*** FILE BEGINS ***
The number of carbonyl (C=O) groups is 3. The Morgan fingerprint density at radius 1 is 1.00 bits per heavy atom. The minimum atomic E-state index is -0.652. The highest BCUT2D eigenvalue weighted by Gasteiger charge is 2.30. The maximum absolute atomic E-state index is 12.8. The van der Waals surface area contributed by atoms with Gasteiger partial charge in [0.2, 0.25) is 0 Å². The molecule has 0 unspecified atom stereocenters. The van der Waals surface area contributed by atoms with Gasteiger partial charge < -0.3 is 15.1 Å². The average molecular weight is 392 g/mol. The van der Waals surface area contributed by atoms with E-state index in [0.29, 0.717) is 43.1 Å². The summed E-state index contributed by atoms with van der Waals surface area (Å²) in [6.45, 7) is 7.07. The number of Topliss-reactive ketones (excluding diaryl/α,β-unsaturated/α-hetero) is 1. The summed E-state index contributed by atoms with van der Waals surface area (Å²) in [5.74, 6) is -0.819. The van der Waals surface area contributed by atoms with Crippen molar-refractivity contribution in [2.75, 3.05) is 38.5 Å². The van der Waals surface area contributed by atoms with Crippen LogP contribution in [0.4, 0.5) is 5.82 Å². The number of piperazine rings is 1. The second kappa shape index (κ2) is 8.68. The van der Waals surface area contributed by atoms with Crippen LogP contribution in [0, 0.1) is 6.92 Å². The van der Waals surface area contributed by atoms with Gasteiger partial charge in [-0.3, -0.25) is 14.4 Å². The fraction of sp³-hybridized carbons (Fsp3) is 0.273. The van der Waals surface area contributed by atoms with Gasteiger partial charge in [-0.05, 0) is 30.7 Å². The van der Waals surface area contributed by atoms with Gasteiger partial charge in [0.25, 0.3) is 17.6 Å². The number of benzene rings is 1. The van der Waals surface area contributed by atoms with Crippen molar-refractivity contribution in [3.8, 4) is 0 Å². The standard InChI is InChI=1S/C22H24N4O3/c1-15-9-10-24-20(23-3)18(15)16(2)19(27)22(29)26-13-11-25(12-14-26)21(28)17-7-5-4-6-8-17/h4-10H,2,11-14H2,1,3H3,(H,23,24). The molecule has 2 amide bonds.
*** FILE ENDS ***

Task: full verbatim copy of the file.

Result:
The number of carbonyl (C=O) groups is 3. The Morgan fingerprint density at radius 1 is 1.00 bits per heavy atom. The minimum atomic E-state index is -0.652. The highest BCUT2D eigenvalue weighted by Gasteiger charge is 2.30. The maximum absolute atomic E-state index is 12.8. The van der Waals surface area contributed by atoms with Gasteiger partial charge in [0.2, 0.25) is 0 Å². The molecule has 0 unspecified atom stereocenters. The van der Waals surface area contributed by atoms with Gasteiger partial charge < -0.3 is 15.1 Å². The average molecular weight is 392 g/mol. The van der Waals surface area contributed by atoms with E-state index in [0.29, 0.717) is 43.1 Å². The summed E-state index contributed by atoms with van der Waals surface area (Å²) in [6.45, 7) is 7.07. The number of Topliss-reactive ketones (excluding diaryl/α,β-unsaturated/α-hetero) is 1. The summed E-state index contributed by atoms with van der Waals surface area (Å²) in [5.74, 6) is -0.819. The van der Waals surface area contributed by atoms with Crippen molar-refractivity contribution in [2.75, 3.05) is 38.5 Å². The van der Waals surface area contributed by atoms with Crippen LogP contribution in [0.4, 0.5) is 5.82 Å². The number of piperazine rings is 1. The second kappa shape index (κ2) is 8.68. The van der Waals surface area contributed by atoms with Crippen LogP contribution in [0, 0.1) is 6.92 Å². The van der Waals surface area contributed by atoms with Gasteiger partial charge in [-0.3, -0.25) is 14.4 Å². The fraction of sp³-hybridized carbons (Fsp3) is 0.273. The van der Waals surface area contributed by atoms with Gasteiger partial charge in [-0.05, 0) is 30.7 Å². The van der Waals surface area contributed by atoms with Gasteiger partial charge in [0.25, 0.3) is 17.6 Å². The number of benzene rings is 1. The van der Waals surface area contributed by atoms with Crippen molar-refractivity contribution in [3.8, 4) is 0 Å². The standard InChI is InChI=1S/C22H24N4O3/c1-15-9-10-24-20(23-3)18(15)16(2)19(27)22(29)26-13-11-25(12-14-26)21(28)17-7-5-4-6-8-17/h4-10H,2,11-14H2,1,3H3,(H,23,24). The molecule has 2 amide bonds.